Only, I'm not convinced sh
...more
Chelsea Smith
Mar 12, 2018 rated it it was amazing
I read this book when I was around 14 years old and it has always stuck with me, although I haven't entirely kept every lesson this book has to offer. What has always stuck with me is how dumb "quick-fix" weightloss programs are! I'm so thankful I read this when I did or else I might have fallen into those traps as a teenager! Re-reading this book has reminded me just how important of getting to the root of your weight issues emotionally really is! I'm so glad I've gotten the chance to read this ...more
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She's written twenty books (e.g., The Accidental Virgin and The Girlfriend Curse), and contributed to dozens of publications including the New York Times, Self, Allure, Glamour, Parenting and Good Housekeeping. Her memoir, Thin Is the New Happy, about overcoming bad body image after 30 years of dieting and self-loathing, was recently described as "Rueful, zestful and surprisingly funny," by the Ne ...more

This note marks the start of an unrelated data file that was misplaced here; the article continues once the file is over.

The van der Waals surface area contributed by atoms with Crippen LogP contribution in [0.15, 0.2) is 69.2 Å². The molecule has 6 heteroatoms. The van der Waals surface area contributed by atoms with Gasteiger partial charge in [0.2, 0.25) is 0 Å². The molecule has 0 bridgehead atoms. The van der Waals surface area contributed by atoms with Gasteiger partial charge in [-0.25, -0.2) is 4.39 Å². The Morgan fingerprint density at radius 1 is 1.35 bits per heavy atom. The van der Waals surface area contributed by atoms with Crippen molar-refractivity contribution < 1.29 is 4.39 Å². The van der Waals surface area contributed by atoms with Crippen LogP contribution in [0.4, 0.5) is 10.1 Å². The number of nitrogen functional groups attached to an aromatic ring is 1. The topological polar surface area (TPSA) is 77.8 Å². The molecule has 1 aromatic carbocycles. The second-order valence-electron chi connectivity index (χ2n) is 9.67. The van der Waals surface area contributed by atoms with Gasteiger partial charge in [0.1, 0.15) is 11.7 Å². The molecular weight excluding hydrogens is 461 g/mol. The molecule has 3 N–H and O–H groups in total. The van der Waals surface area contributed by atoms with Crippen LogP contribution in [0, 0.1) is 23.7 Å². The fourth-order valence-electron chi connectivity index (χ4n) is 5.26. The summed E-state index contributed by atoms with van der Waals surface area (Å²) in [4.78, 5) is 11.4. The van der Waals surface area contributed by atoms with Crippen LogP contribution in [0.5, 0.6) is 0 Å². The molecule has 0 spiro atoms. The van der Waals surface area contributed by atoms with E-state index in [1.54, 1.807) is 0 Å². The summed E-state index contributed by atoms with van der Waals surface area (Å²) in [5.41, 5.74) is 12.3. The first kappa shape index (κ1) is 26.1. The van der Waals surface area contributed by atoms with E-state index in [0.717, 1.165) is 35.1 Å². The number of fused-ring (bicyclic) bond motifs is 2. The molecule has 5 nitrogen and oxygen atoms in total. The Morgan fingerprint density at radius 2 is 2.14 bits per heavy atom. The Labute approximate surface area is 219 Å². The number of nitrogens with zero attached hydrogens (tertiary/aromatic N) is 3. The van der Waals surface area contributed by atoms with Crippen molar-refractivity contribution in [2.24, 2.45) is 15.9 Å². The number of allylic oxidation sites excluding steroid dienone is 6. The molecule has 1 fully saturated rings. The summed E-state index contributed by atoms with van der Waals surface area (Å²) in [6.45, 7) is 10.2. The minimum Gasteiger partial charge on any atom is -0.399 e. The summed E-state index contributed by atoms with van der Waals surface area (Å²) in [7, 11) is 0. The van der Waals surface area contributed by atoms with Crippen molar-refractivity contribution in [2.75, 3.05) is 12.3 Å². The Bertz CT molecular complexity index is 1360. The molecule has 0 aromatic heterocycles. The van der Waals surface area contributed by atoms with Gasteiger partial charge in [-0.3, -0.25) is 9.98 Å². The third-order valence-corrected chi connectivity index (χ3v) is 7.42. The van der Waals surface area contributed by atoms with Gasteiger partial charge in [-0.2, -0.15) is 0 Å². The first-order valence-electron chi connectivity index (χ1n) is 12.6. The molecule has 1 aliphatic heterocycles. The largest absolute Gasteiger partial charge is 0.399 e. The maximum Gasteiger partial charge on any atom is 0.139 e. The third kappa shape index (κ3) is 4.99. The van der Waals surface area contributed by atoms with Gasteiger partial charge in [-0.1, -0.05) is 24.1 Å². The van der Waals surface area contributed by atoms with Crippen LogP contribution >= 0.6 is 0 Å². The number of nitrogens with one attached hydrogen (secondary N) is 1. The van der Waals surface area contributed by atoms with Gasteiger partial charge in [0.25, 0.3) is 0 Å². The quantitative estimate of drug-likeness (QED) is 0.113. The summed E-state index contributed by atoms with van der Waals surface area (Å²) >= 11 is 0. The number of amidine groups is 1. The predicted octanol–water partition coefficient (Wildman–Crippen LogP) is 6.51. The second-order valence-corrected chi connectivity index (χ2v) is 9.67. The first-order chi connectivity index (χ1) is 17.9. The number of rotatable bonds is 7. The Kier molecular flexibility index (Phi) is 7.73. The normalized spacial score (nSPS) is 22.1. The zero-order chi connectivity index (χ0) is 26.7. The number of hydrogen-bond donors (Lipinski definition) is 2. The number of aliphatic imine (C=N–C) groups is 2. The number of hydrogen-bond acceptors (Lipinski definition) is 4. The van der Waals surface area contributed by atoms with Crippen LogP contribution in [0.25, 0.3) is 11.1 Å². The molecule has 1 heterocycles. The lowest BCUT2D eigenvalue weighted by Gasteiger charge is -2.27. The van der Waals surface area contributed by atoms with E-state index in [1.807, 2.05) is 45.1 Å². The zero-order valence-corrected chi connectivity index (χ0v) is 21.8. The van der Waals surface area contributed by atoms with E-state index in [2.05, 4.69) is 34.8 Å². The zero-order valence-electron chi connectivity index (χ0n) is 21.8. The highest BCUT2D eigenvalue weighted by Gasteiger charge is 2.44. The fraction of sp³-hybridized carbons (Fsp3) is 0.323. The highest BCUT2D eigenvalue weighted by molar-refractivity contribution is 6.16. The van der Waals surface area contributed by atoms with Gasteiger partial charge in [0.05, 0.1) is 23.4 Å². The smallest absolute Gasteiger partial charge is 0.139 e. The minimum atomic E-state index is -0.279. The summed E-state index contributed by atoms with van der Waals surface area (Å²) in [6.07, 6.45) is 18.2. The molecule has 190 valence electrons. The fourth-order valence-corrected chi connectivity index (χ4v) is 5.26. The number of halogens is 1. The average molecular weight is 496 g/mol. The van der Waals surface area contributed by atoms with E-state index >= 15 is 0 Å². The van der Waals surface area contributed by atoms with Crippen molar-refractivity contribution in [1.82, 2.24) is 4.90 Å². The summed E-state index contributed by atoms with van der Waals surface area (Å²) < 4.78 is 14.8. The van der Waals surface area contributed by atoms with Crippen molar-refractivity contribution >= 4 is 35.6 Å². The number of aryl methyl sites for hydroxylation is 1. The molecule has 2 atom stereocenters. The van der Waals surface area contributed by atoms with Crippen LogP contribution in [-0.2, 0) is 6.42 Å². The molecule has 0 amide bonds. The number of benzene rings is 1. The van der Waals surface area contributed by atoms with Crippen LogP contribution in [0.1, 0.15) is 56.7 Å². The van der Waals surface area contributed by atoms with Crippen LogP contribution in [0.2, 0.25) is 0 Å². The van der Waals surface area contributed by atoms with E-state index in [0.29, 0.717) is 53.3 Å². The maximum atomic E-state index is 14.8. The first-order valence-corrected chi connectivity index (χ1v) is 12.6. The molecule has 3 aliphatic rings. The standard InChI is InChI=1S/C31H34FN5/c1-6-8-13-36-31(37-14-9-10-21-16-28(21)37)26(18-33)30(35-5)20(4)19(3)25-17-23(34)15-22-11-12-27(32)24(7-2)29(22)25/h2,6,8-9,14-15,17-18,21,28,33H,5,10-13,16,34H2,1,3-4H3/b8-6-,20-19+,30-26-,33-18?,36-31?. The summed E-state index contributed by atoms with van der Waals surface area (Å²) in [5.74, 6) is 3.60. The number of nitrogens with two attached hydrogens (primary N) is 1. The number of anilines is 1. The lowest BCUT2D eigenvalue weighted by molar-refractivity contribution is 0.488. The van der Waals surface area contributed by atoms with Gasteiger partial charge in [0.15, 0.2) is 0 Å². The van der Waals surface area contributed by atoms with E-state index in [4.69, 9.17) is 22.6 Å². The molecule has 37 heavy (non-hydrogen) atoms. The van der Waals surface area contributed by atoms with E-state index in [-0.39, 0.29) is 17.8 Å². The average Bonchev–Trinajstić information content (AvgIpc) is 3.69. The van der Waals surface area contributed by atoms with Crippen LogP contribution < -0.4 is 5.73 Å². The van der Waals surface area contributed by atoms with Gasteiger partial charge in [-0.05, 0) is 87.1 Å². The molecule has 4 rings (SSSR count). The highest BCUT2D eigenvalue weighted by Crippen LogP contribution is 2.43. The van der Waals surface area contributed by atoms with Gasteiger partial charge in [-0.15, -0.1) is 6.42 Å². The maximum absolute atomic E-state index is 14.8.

“Positive thoughts about life were connected to love and success. If A equaled C, and B equaled C, then A and B had to be the same. Food was life.” 1 likes
“Perfectionism really is the enemy of happiness and success.” 1 likes